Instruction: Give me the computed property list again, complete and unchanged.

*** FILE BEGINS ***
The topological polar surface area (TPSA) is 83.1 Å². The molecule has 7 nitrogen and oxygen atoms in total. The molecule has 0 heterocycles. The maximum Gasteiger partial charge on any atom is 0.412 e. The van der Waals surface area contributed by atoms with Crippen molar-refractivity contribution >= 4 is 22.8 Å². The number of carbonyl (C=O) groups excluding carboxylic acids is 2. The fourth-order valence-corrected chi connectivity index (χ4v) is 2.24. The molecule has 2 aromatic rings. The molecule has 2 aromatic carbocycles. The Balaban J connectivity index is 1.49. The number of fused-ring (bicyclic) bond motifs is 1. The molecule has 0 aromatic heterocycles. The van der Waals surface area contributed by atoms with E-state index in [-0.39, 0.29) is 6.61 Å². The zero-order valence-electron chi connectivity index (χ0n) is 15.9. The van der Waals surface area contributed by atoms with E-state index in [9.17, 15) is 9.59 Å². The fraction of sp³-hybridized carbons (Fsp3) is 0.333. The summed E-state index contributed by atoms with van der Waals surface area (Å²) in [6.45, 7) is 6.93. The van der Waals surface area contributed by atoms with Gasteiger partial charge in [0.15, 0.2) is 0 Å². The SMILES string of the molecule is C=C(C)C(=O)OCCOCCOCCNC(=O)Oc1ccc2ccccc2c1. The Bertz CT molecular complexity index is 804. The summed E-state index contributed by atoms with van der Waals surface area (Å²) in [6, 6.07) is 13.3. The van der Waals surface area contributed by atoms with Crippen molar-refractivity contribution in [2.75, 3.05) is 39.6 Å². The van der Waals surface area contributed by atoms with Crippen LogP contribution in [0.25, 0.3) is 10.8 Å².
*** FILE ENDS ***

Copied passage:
The topological polar surface area (TPSA) is 83.1 Å². The molecule has 7 nitrogen and oxygen atoms in total. The molecule has 0 heterocycles. The maximum Gasteiger partial charge on any atom is 0.412 e. The van der Waals surface area contributed by atoms with Crippen molar-refractivity contribution >= 4 is 22.8 Å². The number of carbonyl (C=O) groups excluding carboxylic acids is 2. The fourth-order valence-corrected chi connectivity index (χ4v) is 2.24. The molecule has 2 aromatic rings. The molecule has 2 aromatic carbocycles. The Balaban J connectivity index is 1.49. The number of fused-ring (bicyclic) bond motifs is 1. The molecule has 0 aromatic heterocycles. The van der Waals surface area contributed by atoms with E-state index in [-0.39, 0.29) is 6.61 Å². The zero-order valence-electron chi connectivity index (χ0n) is 15.9. The van der Waals surface area contributed by atoms with E-state index in [9.17, 15) is 9.59 Å². The fraction of sp³-hybridized carbons (Fsp3) is 0.333. The summed E-state index contributed by atoms with van der Waals surface area (Å²) in [6.45, 7) is 6.93. The van der Waals surface area contributed by atoms with Gasteiger partial charge in [0.15, 0.2) is 0 Å². The SMILES string of the molecule is C=C(C)C(=O)OCCOCCOCCNC(=O)Oc1ccc2ccccc2c1. The Bertz CT molecular complexity index is 804. The summed E-state index contributed by atoms with van der Waals surface area (Å²) in [6, 6.07) is 13.3. The van der Waals surface area contributed by atoms with Crippen molar-refractivity contribution in [2.75, 3.05) is 39.6 Å². The van der Waals surface area contributed by atoms with Crippen LogP contribution in [0.25, 0.3) is 10.8 Å².